Canada’s billionaire Desmarais family is preparing to end five decades of news-media ownership and turn francophone publisher La Presse from a business unit of Power Corp. of Canada into an independent, not-for-profit news organization. André Desmarais, deputy chairman and co-chief executive of Power Corp., reflects on the state of rapid changes in the media industry.
Why was now the right time to change the structure at La Presse?
I think just the number of things came together. It became apparent to us that Google and Facebook were really taking a huge, huge part of the advertising revenue today. And if you look at the revenues of the paper industry … it really is disconcerting to see that unless something is done here, you’re just not going to succeed.
We really came to [the idea to leave La Presse with a $50-million financial contribution] over a number of discussions over I’d say the last year, but one of the things that [influenced us was] the federal government’s budget, which mentioned the fact that, in essence, they didn’t want to give money to individuals who had a lot of money or corporations. I can understand that. They’re a government and they’re not in the business of doing that.
Our advertising was held onto better than many of our competitors who have suffered more than us. But it’s still not enough and if you’re going to give a quality product, which is what we would like to give, then we had to figure out a way to do that and open it to the public.
What’s your vision of the future for media companies in Canada, in terms of ownership models?
I think it depends. If you’re looking at newspapers, which is what we are looking at here, I think that’s a pretty tough slog, personally. I really do. And I think it becomes more of a societal issue of whether or not you want to have, and need to have, written press, opinions, editorial. … I think that’s a very important part of identity, and I think the written word is perhaps the most important of all.
And so it is under tremendous attack right now because of Google and Facebook, because they’re able to get the advertising and take it away from us completely. I don’t think there’s any printed group that will survive, in my opinion, because in order to survive you have to have the size, which can allow you to have paywalls that are large enough to generate the profitability necessary. Because as soon as you have the paywalls, you get into a situation where you get less people than if it’s for free. ... The other thing is that the people who want to pay are 60 and above − the average age is 62.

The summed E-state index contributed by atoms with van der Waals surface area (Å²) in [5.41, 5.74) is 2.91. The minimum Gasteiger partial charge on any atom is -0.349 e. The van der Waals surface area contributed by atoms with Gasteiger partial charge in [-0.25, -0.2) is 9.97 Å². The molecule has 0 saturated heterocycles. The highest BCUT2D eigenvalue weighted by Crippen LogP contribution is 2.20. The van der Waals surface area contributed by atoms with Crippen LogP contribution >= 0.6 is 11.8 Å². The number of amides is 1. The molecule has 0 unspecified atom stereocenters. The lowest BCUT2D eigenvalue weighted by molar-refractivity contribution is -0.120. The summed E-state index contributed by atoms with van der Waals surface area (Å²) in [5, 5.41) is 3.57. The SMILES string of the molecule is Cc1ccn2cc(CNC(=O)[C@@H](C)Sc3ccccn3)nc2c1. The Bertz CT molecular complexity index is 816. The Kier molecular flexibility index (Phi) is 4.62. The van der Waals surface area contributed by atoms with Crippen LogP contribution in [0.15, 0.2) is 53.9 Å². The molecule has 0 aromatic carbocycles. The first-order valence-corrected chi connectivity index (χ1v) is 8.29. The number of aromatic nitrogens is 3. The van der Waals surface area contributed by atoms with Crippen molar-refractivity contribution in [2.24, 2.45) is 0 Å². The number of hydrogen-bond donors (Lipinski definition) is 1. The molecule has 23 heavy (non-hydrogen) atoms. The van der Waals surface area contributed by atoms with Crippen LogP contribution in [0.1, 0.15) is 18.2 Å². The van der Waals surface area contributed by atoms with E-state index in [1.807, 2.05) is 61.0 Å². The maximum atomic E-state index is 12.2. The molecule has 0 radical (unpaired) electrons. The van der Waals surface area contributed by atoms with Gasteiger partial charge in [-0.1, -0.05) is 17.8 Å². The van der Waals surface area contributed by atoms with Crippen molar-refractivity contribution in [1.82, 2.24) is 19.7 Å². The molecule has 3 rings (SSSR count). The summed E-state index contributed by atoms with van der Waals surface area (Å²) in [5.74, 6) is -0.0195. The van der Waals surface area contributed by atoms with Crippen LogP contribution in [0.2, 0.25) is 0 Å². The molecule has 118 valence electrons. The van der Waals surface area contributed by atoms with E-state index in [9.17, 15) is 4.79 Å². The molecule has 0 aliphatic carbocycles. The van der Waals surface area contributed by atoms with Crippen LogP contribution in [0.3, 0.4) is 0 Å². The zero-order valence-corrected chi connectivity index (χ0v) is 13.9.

But what about the advantage of having a large regional market share? There’s not a lot of competition in the French-language media.
There’s not, but the problem is the advertising dollar and the amount of people is so low that I can’t get paywall numbers up high enough to be able to run my paper, that’s the problem. I mean, if there were 50 million French Canadians, I might have a better chance.
If La Presse could have broken even financially, would you have kept it?
I’m not sure. I really think that this is a very important positioning for this paper for the future. It won’t necessarily succeed ... but, it’s in a much better position to be able to succeed. So, break-even is not good enough, in my view, to stop a decision like this. Because break-even one year, is a loss the year after, maybe. I don’t know.
If it doesn’t succeed, would you step in again?
I don’t know whether we’ll step in again. I’m not going to go under the basis that it doesn’t succeed. I’m going to go under the basis that we’ve given $50-million dollars, and that we’ve taken [over approximately 1,300 La Presse] pensions, which takes away a lot of money that they don’t have to put in. The paper has got great readership, it’s hugely popular. It needs a mobile app that is going to permit the youngsters to be a much more important [group] than they are today. We have less mobile app readers today than we do iPad readers, which is just not right.
This interview has been edited and condensed.